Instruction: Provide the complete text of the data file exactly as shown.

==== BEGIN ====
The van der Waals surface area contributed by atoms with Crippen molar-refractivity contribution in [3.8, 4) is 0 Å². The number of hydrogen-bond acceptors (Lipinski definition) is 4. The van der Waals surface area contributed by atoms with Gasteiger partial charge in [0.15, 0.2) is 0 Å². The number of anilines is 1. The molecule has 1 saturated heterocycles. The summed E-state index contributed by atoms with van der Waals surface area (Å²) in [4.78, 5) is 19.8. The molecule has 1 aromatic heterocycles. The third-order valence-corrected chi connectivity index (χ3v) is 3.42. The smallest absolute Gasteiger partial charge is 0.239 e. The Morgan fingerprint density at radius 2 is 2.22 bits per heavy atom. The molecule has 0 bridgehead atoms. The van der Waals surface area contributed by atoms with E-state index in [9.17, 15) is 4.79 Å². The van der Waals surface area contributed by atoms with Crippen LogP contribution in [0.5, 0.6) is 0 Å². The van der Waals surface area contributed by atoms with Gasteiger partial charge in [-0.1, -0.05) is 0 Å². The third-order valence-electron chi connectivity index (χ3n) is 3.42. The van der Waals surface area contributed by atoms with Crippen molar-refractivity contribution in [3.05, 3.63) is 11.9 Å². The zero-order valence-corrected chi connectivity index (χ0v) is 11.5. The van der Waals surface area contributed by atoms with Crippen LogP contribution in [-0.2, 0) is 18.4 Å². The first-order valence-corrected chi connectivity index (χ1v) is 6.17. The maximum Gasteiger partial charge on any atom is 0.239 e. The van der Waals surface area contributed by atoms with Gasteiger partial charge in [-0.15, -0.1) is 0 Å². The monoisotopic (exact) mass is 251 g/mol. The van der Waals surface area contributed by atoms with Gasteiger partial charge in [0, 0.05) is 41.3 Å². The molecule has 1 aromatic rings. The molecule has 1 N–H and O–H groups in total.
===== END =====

The van der Waals surface area contributed by atoms with Crippen molar-refractivity contribution in [3.8, 4) is 0 Å². The number of hydrogen-bond acceptors (Lipinski definition) is 4. The van der Waals surface area contributed by atoms with Gasteiger partial charge in [0.15, 0.2) is 0 Å². The number of anilines is 1. The molecule has 1 saturated heterocycles. The summed E-state index contributed by atoms with van der Waals surface area (Å²) in [4.78, 5) is 19.8. The molecule has 1 aromatic heterocycles. The third-order valence-corrected chi connectivity index (χ3v) is 3.42. The smallest absolute Gasteiger partial charge is 0.239 e. The Morgan fingerprint density at radius 2 is 2.22 bits per heavy atom. The molecule has 0 bridgehead atoms. The van der Waals surface area contributed by atoms with E-state index in [9.17, 15) is 4.79 Å². The van der Waals surface area contributed by atoms with Crippen LogP contribution in [0.5, 0.6) is 0 Å². The van der Waals surface area contributed by atoms with Gasteiger partial charge in [-0.1, -0.05) is 0 Å². The third-order valence-electron chi connectivity index (χ3n) is 3.42. The van der Waals surface area contributed by atoms with Crippen molar-refractivity contribution in [3.05, 3.63) is 11.9 Å². The zero-order valence-corrected chi connectivity index (χ0v) is 11.5. The van der Waals surface area contributed by atoms with Crippen LogP contribution in [-0.2, 0) is 18.4 Å². The first-order valence-corrected chi connectivity index (χ1v) is 6.17. The maximum Gasteiger partial charge on any atom is 0.239 e. The van der Waals surface area contributed by atoms with Gasteiger partial charge in [-0.15, -0.1) is 0 Å². The monoisotopic (exact) mass is 251 g/mol. The van der Waals surface area contributed by atoms with Gasteiger partial charge in [0, 0.05) is 41.3 Å². The molecule has 1 aromatic rings. The molecule has 1 N–H and O–H groups in total.